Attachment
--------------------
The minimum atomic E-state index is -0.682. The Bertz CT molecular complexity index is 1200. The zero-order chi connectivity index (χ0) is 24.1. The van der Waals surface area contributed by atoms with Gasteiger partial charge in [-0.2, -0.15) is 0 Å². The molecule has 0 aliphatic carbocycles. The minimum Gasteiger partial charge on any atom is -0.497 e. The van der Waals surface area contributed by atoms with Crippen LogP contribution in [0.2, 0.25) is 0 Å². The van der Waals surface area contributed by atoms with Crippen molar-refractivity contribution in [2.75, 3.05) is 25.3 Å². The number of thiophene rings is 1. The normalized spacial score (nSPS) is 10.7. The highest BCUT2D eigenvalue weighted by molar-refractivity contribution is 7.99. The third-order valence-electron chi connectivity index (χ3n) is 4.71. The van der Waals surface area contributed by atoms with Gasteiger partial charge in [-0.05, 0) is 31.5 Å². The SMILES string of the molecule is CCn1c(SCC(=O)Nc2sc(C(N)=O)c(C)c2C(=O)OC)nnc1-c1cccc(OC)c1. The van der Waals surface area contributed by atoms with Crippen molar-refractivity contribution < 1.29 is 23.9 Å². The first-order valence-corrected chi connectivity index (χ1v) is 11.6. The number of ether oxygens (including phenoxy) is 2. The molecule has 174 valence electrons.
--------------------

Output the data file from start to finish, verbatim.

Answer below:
The minimum atomic E-state index is -0.682. The Bertz CT molecular complexity index is 1200. The zero-order chi connectivity index (χ0) is 24.1. The van der Waals surface area contributed by atoms with Gasteiger partial charge in [-0.2, -0.15) is 0 Å². The molecule has 0 aliphatic carbocycles. The minimum Gasteiger partial charge on any atom is -0.497 e. The van der Waals surface area contributed by atoms with Crippen LogP contribution in [0.2, 0.25) is 0 Å². The van der Waals surface area contributed by atoms with Crippen molar-refractivity contribution in [2.75, 3.05) is 25.3 Å². The number of thiophene rings is 1. The normalized spacial score (nSPS) is 10.7. The highest BCUT2D eigenvalue weighted by molar-refractivity contribution is 7.99. The third-order valence-electron chi connectivity index (χ3n) is 4.71. The van der Waals surface area contributed by atoms with Gasteiger partial charge in [-0.05, 0) is 31.5 Å². The SMILES string of the molecule is CCn1c(SCC(=O)Nc2sc(C(N)=O)c(C)c2C(=O)OC)nnc1-c1cccc(OC)c1. The van der Waals surface area contributed by atoms with Crippen molar-refractivity contribution < 1.29 is 23.9 Å². The first-order valence-corrected chi connectivity index (χ1v) is 11.6. The number of ether oxygens (including phenoxy) is 2. The molecule has 174 valence electrons.